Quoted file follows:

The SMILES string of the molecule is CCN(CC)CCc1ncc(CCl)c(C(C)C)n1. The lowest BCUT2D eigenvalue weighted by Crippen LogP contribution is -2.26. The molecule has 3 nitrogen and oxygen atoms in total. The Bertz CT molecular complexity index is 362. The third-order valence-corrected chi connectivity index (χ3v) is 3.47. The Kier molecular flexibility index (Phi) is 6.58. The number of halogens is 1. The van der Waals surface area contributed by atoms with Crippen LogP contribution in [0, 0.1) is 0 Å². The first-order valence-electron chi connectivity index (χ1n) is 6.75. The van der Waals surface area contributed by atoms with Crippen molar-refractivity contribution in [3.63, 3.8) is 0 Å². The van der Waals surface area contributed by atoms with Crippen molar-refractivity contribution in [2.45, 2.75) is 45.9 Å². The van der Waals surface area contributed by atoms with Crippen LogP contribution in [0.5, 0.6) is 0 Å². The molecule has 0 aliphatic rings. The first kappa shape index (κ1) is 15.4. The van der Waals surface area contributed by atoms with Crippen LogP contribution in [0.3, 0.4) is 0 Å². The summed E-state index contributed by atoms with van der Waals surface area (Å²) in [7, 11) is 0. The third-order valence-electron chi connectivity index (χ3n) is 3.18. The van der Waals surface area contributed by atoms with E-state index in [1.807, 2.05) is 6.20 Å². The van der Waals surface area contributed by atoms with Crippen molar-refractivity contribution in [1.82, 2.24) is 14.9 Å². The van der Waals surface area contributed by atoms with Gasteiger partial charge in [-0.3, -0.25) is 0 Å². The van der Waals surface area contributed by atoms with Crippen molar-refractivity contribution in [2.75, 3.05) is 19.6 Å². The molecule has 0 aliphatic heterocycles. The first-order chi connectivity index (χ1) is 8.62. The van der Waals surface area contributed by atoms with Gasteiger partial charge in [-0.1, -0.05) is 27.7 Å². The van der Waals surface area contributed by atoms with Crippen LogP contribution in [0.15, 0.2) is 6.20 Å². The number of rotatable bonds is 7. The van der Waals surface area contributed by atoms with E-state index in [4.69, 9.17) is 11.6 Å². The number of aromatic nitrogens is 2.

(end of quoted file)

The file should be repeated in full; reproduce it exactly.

The SMILES string of the molecule is CCN(CC)CCc1ncc(CCl)c(C(C)C)n1. The lowest BCUT2D eigenvalue weighted by Crippen LogP contribution is -2.26. The molecule has 3 nitrogen and oxygen atoms in total. The Bertz CT molecular complexity index is 362. The third-order valence-corrected chi connectivity index (χ3v) is 3.47. The Kier molecular flexibility index (Phi) is 6.58. The number of halogens is 1. The van der Waals surface area contributed by atoms with Crippen LogP contribution in [0, 0.1) is 0 Å². The first-order valence-electron chi connectivity index (χ1n) is 6.75. The van der Waals surface area contributed by atoms with Crippen molar-refractivity contribution in [3.63, 3.8) is 0 Å². The van der Waals surface area contributed by atoms with Crippen molar-refractivity contribution in [2.45, 2.75) is 45.9 Å². The van der Waals surface area contributed by atoms with Crippen LogP contribution in [0.5, 0.6) is 0 Å². The molecule has 0 aliphatic rings. The first kappa shape index (κ1) is 15.4. The van der Waals surface area contributed by atoms with Crippen LogP contribution in [0.3, 0.4) is 0 Å². The summed E-state index contributed by atoms with van der Waals surface area (Å²) in [7, 11) is 0. The third-order valence-electron chi connectivity index (χ3n) is 3.18. The van der Waals surface area contributed by atoms with E-state index in [1.807, 2.05) is 6.20 Å². The van der Waals surface area contributed by atoms with Crippen molar-refractivity contribution in [1.82, 2.24) is 14.9 Å². The van der Waals surface area contributed by atoms with Gasteiger partial charge in [-0.3, -0.25) is 0 Å². The van der Waals surface area contributed by atoms with Crippen molar-refractivity contribution in [2.75, 3.05) is 19.6 Å². The molecule has 0 aliphatic heterocycles. The first-order chi connectivity index (χ1) is 8.62. The van der Waals surface area contributed by atoms with Gasteiger partial charge in [-0.1, -0.05) is 27.7 Å². The van der Waals surface area contributed by atoms with Crippen LogP contribution in [0.15, 0.2) is 6.20 Å². The number of rotatable bonds is 7. The van der Waals surface area contributed by atoms with E-state index in [4.69, 9.17) is 11.6 Å². The number of aromatic nitrogens is 2.